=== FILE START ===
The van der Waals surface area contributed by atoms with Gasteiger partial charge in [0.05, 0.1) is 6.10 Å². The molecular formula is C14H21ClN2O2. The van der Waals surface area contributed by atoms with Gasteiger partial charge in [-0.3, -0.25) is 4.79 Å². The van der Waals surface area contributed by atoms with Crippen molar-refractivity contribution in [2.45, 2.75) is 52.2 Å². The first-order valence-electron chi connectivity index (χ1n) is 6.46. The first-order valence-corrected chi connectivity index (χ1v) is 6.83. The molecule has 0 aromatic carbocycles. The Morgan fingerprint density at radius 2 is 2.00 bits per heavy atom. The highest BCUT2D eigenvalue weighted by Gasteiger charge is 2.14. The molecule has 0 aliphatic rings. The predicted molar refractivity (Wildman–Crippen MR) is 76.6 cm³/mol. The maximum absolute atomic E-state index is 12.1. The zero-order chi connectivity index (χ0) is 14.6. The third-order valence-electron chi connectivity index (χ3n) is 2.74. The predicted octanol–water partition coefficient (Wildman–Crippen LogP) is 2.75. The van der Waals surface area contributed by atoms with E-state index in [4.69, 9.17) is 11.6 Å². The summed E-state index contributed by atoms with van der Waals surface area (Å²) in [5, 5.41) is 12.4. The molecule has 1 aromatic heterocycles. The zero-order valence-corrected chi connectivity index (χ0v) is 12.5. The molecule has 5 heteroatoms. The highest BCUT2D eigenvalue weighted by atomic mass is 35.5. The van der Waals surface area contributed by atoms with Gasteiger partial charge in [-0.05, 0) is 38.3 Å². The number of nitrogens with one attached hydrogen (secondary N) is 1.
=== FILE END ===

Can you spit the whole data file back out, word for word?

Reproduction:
The van der Waals surface area contributed by atoms with Gasteiger partial charge in [0.05, 0.1) is 6.10 Å². The molecular formula is C14H21ClN2O2. The van der Waals surface area contributed by atoms with Gasteiger partial charge in [-0.3, -0.25) is 4.79 Å². The van der Waals surface area contributed by atoms with Crippen molar-refractivity contribution in [2.45, 2.75) is 52.2 Å². The first-order valence-electron chi connectivity index (χ1n) is 6.46. The first-order valence-corrected chi connectivity index (χ1v) is 6.83. The molecule has 0 aromatic carbocycles. The Morgan fingerprint density at radius 2 is 2.00 bits per heavy atom. The highest BCUT2D eigenvalue weighted by Gasteiger charge is 2.14. The molecule has 0 aliphatic rings. The predicted molar refractivity (Wildman–Crippen MR) is 76.6 cm³/mol. The maximum absolute atomic E-state index is 12.1. The zero-order chi connectivity index (χ0) is 14.6. The third-order valence-electron chi connectivity index (χ3n) is 2.74. The predicted octanol–water partition coefficient (Wildman–Crippen LogP) is 2.75. The van der Waals surface area contributed by atoms with E-state index in [4.69, 9.17) is 11.6 Å². The summed E-state index contributed by atoms with van der Waals surface area (Å²) in [5, 5.41) is 12.4. The molecule has 1 aromatic heterocycles. The zero-order valence-corrected chi connectivity index (χ0v) is 12.5. The molecule has 5 heteroatoms. The highest BCUT2D eigenvalue weighted by atomic mass is 35.5. The van der Waals surface area contributed by atoms with Gasteiger partial charge in [-0.05, 0) is 38.3 Å². The number of nitrogens with one attached hydrogen (secondary N) is 1.